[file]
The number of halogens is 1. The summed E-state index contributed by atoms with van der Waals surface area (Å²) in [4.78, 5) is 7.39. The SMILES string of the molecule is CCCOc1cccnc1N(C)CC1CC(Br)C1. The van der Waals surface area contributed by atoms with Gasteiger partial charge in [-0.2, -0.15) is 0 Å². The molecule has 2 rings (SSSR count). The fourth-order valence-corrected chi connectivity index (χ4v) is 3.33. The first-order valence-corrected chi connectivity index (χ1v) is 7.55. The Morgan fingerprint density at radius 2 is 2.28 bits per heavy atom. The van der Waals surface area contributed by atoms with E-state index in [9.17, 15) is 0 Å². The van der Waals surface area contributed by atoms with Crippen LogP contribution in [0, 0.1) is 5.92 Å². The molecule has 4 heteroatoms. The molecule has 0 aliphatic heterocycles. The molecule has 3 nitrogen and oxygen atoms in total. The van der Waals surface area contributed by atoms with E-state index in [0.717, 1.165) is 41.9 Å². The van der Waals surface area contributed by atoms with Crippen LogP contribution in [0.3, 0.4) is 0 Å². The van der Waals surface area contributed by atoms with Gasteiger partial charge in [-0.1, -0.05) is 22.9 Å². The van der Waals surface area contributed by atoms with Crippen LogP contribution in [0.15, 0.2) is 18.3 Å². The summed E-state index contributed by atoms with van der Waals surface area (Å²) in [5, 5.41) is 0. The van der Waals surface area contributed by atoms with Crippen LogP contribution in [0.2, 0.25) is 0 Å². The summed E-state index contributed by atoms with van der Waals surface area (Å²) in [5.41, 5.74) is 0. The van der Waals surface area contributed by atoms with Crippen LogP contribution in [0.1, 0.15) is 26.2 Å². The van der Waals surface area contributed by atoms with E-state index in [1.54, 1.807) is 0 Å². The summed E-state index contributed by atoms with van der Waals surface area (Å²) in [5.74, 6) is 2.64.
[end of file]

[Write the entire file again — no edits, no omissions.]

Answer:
The number of halogens is 1. The summed E-state index contributed by atoms with van der Waals surface area (Å²) in [4.78, 5) is 7.39. The SMILES string of the molecule is CCCOc1cccnc1N(C)CC1CC(Br)C1. The van der Waals surface area contributed by atoms with Gasteiger partial charge in [-0.2, -0.15) is 0 Å². The molecule has 2 rings (SSSR count). The fourth-order valence-corrected chi connectivity index (χ4v) is 3.33. The first-order valence-corrected chi connectivity index (χ1v) is 7.55. The Morgan fingerprint density at radius 2 is 2.28 bits per heavy atom. The van der Waals surface area contributed by atoms with E-state index in [9.17, 15) is 0 Å². The van der Waals surface area contributed by atoms with Crippen LogP contribution in [0, 0.1) is 5.92 Å². The molecule has 4 heteroatoms. The molecule has 0 aliphatic heterocycles. The molecule has 3 nitrogen and oxygen atoms in total. The van der Waals surface area contributed by atoms with E-state index in [0.717, 1.165) is 41.9 Å². The van der Waals surface area contributed by atoms with Crippen LogP contribution in [0.3, 0.4) is 0 Å². The van der Waals surface area contributed by atoms with Gasteiger partial charge in [-0.1, -0.05) is 22.9 Å². The van der Waals surface area contributed by atoms with Crippen LogP contribution in [0.15, 0.2) is 18.3 Å². The summed E-state index contributed by atoms with van der Waals surface area (Å²) in [5, 5.41) is 0. The van der Waals surface area contributed by atoms with Crippen LogP contribution in [0.2, 0.25) is 0 Å². The summed E-state index contributed by atoms with van der Waals surface area (Å²) in [5.41, 5.74) is 0. The van der Waals surface area contributed by atoms with Crippen LogP contribution in [0.1, 0.15) is 26.2 Å². The van der Waals surface area contributed by atoms with E-state index in [1.54, 1.807) is 0 Å². The summed E-state index contributed by atoms with van der Waals surface area (Å²) in [5.74, 6) is 2.64.